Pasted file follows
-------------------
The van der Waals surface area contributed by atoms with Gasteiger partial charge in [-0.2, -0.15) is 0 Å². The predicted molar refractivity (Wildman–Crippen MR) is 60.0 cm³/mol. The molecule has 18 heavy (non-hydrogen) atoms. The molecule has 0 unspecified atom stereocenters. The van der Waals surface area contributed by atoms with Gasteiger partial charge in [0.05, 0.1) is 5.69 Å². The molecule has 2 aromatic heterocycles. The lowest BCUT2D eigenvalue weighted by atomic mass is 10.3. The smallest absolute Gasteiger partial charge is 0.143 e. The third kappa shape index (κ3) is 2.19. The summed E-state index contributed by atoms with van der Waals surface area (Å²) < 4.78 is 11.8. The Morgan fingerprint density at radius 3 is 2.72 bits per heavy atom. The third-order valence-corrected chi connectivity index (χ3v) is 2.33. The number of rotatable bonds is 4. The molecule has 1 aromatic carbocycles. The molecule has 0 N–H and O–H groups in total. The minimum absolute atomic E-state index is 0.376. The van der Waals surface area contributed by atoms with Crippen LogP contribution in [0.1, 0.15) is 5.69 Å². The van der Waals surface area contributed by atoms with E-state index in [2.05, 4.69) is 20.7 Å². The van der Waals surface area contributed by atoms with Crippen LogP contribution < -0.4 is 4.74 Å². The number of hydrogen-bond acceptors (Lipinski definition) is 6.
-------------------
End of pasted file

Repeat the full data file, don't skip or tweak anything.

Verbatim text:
The van der Waals surface area contributed by atoms with Gasteiger partial charge in [-0.2, -0.15) is 0 Å². The predicted molar refractivity (Wildman–Crippen MR) is 60.0 cm³/mol. The molecule has 18 heavy (non-hydrogen) atoms. The molecule has 0 unspecified atom stereocenters. The van der Waals surface area contributed by atoms with Gasteiger partial charge in [0.05, 0.1) is 5.69 Å². The molecule has 2 aromatic heterocycles. The lowest BCUT2D eigenvalue weighted by atomic mass is 10.3. The smallest absolute Gasteiger partial charge is 0.143 e. The third kappa shape index (κ3) is 2.19. The summed E-state index contributed by atoms with van der Waals surface area (Å²) < 4.78 is 11.8. The Morgan fingerprint density at radius 3 is 2.72 bits per heavy atom. The third-order valence-corrected chi connectivity index (χ3v) is 2.33. The number of rotatable bonds is 4. The molecule has 1 aromatic carbocycles. The molecule has 0 N–H and O–H groups in total. The minimum absolute atomic E-state index is 0.376. The van der Waals surface area contributed by atoms with Crippen LogP contribution in [0.1, 0.15) is 5.69 Å². The van der Waals surface area contributed by atoms with E-state index in [2.05, 4.69) is 20.7 Å². The van der Waals surface area contributed by atoms with Crippen LogP contribution < -0.4 is 4.74 Å². The number of hydrogen-bond acceptors (Lipinski definition) is 6.